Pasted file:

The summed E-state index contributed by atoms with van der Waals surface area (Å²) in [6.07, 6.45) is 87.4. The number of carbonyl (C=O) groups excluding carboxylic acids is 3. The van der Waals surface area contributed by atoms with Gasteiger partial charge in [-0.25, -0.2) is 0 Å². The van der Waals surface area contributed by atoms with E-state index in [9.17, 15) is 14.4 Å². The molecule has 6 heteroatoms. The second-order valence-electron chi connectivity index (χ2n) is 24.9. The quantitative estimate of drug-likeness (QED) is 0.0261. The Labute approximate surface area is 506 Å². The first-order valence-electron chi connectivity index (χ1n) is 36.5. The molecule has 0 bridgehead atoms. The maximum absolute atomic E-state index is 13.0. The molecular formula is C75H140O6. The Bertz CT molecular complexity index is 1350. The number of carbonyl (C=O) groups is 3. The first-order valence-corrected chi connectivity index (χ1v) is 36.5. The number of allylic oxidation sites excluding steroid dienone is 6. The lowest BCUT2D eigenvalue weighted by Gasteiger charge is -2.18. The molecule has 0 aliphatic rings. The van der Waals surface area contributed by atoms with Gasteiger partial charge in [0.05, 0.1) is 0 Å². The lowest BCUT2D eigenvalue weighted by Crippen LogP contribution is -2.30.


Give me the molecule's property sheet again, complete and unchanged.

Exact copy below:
The summed E-state index contributed by atoms with van der Waals surface area (Å²) in [6.07, 6.45) is 87.4. The number of carbonyl (C=O) groups excluding carboxylic acids is 3. The van der Waals surface area contributed by atoms with Gasteiger partial charge in [-0.25, -0.2) is 0 Å². The van der Waals surface area contributed by atoms with E-state index in [9.17, 15) is 14.4 Å². The molecule has 6 heteroatoms. The second-order valence-electron chi connectivity index (χ2n) is 24.9. The quantitative estimate of drug-likeness (QED) is 0.0261. The Labute approximate surface area is 506 Å². The first-order valence-electron chi connectivity index (χ1n) is 36.5. The molecule has 0 bridgehead atoms. The maximum absolute atomic E-state index is 13.0. The molecular formula is C75H140O6. The Bertz CT molecular complexity index is 1350. The number of carbonyl (C=O) groups is 3. The first-order valence-corrected chi connectivity index (χ1v) is 36.5. The number of allylic oxidation sites excluding steroid dienone is 6. The lowest BCUT2D eigenvalue weighted by Gasteiger charge is -2.18. The molecule has 0 aliphatic rings. The van der Waals surface area contributed by atoms with Gasteiger partial charge in [0.05, 0.1) is 0 Å². The lowest BCUT2D eigenvalue weighted by Crippen LogP contribution is -2.30.